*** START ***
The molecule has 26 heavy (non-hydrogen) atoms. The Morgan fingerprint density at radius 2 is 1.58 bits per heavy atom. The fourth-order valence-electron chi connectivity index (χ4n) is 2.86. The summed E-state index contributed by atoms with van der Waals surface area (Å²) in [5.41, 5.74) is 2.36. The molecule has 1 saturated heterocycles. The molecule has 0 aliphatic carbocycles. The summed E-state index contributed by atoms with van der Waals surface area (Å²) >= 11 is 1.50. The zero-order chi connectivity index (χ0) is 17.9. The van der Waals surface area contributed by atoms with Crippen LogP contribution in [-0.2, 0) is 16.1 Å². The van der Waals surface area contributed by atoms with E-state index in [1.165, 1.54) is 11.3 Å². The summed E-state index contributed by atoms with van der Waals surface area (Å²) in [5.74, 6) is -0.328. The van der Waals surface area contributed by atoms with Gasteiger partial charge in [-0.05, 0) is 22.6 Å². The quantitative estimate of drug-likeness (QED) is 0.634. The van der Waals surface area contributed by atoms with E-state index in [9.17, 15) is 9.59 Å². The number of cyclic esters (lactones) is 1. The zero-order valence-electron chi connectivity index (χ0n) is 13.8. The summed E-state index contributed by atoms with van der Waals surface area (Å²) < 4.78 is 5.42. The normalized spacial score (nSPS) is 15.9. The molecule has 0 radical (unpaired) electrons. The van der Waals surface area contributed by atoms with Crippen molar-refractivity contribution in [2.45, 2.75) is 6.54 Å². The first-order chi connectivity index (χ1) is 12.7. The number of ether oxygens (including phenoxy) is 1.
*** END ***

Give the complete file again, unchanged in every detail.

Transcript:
The molecule has 26 heavy (non-hydrogen) atoms. The Morgan fingerprint density at radius 2 is 1.58 bits per heavy atom. The fourth-order valence-electron chi connectivity index (χ4n) is 2.86. The summed E-state index contributed by atoms with van der Waals surface area (Å²) in [5.41, 5.74) is 2.36. The molecule has 1 saturated heterocycles. The molecule has 0 aliphatic carbocycles. The summed E-state index contributed by atoms with van der Waals surface area (Å²) >= 11 is 1.50. The zero-order chi connectivity index (χ0) is 17.9. The van der Waals surface area contributed by atoms with Crippen LogP contribution in [-0.2, 0) is 16.1 Å². The van der Waals surface area contributed by atoms with E-state index in [1.165, 1.54) is 11.3 Å². The summed E-state index contributed by atoms with van der Waals surface area (Å²) in [5.74, 6) is -0.328. The van der Waals surface area contributed by atoms with Gasteiger partial charge in [-0.05, 0) is 22.6 Å². The quantitative estimate of drug-likeness (QED) is 0.634. The van der Waals surface area contributed by atoms with E-state index in [9.17, 15) is 9.59 Å². The number of cyclic esters (lactones) is 1. The zero-order valence-electron chi connectivity index (χ0n) is 13.8. The summed E-state index contributed by atoms with van der Waals surface area (Å²) < 4.78 is 5.42. The normalized spacial score (nSPS) is 15.9. The molecule has 0 radical (unpaired) electrons. The van der Waals surface area contributed by atoms with Crippen molar-refractivity contribution in [2.45, 2.75) is 6.54 Å². The first-order chi connectivity index (χ1) is 12.7. The number of ether oxygens (including phenoxy) is 1.